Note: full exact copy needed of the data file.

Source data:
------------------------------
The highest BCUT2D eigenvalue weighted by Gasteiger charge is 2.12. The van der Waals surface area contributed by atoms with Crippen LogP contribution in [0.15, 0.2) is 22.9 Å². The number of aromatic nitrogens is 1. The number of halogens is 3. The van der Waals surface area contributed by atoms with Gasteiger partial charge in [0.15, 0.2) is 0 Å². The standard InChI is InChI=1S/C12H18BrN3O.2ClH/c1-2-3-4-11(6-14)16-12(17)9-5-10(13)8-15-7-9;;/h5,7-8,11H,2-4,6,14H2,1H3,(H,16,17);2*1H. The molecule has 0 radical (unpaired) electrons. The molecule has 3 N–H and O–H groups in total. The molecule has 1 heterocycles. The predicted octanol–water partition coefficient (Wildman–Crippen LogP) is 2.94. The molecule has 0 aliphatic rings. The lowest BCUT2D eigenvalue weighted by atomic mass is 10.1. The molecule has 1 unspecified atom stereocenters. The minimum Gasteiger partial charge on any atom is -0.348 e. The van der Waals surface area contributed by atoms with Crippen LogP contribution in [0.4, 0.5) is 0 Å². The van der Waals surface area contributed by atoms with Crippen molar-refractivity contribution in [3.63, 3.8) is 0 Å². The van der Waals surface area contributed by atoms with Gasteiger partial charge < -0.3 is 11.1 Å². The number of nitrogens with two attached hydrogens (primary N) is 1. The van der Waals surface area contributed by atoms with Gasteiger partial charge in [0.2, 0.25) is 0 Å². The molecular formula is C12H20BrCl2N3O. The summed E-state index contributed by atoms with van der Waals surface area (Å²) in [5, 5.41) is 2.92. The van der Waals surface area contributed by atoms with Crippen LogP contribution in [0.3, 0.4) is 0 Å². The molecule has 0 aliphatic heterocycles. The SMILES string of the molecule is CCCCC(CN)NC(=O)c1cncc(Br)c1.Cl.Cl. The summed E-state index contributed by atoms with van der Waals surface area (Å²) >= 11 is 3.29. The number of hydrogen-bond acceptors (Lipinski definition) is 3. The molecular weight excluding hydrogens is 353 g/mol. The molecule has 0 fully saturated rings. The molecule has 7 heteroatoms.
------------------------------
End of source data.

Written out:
The highest BCUT2D eigenvalue weighted by Gasteiger charge is 2.12. The van der Waals surface area contributed by atoms with Crippen LogP contribution in [0.15, 0.2) is 22.9 Å². The number of aromatic nitrogens is 1. The number of halogens is 3. The van der Waals surface area contributed by atoms with Gasteiger partial charge in [0.15, 0.2) is 0 Å². The standard InChI is InChI=1S/C12H18BrN3O.2ClH/c1-2-3-4-11(6-14)16-12(17)9-5-10(13)8-15-7-9;;/h5,7-8,11H,2-4,6,14H2,1H3,(H,16,17);2*1H. The molecule has 0 radical (unpaired) electrons. The molecule has 3 N–H and O–H groups in total. The molecule has 1 heterocycles. The predicted octanol–water partition coefficient (Wildman–Crippen LogP) is 2.94. The molecule has 0 aliphatic rings. The lowest BCUT2D eigenvalue weighted by atomic mass is 10.1. The molecule has 1 unspecified atom stereocenters. The minimum Gasteiger partial charge on any atom is -0.348 e. The van der Waals surface area contributed by atoms with Crippen LogP contribution in [0.4, 0.5) is 0 Å². The van der Waals surface area contributed by atoms with Crippen molar-refractivity contribution in [3.63, 3.8) is 0 Å². The van der Waals surface area contributed by atoms with Gasteiger partial charge < -0.3 is 11.1 Å². The number of nitrogens with two attached hydrogens (primary N) is 1. The van der Waals surface area contributed by atoms with Gasteiger partial charge in [0.2, 0.25) is 0 Å². The molecular formula is C12H20BrCl2N3O. The summed E-state index contributed by atoms with van der Waals surface area (Å²) in [5, 5.41) is 2.92. The van der Waals surface area contributed by atoms with Crippen LogP contribution in [0.3, 0.4) is 0 Å². The molecule has 0 aliphatic heterocycles. The SMILES string of the molecule is CCCCC(CN)NC(=O)c1cncc(Br)c1.Cl.Cl. The summed E-state index contributed by atoms with van der Waals surface area (Å²) >= 11 is 3.29. The number of hydrogen-bond acceptors (Lipinski definition) is 3. The molecular weight excluding hydrogens is 353 g/mol. The molecule has 0 fully saturated rings. The molecule has 7 heteroatoms.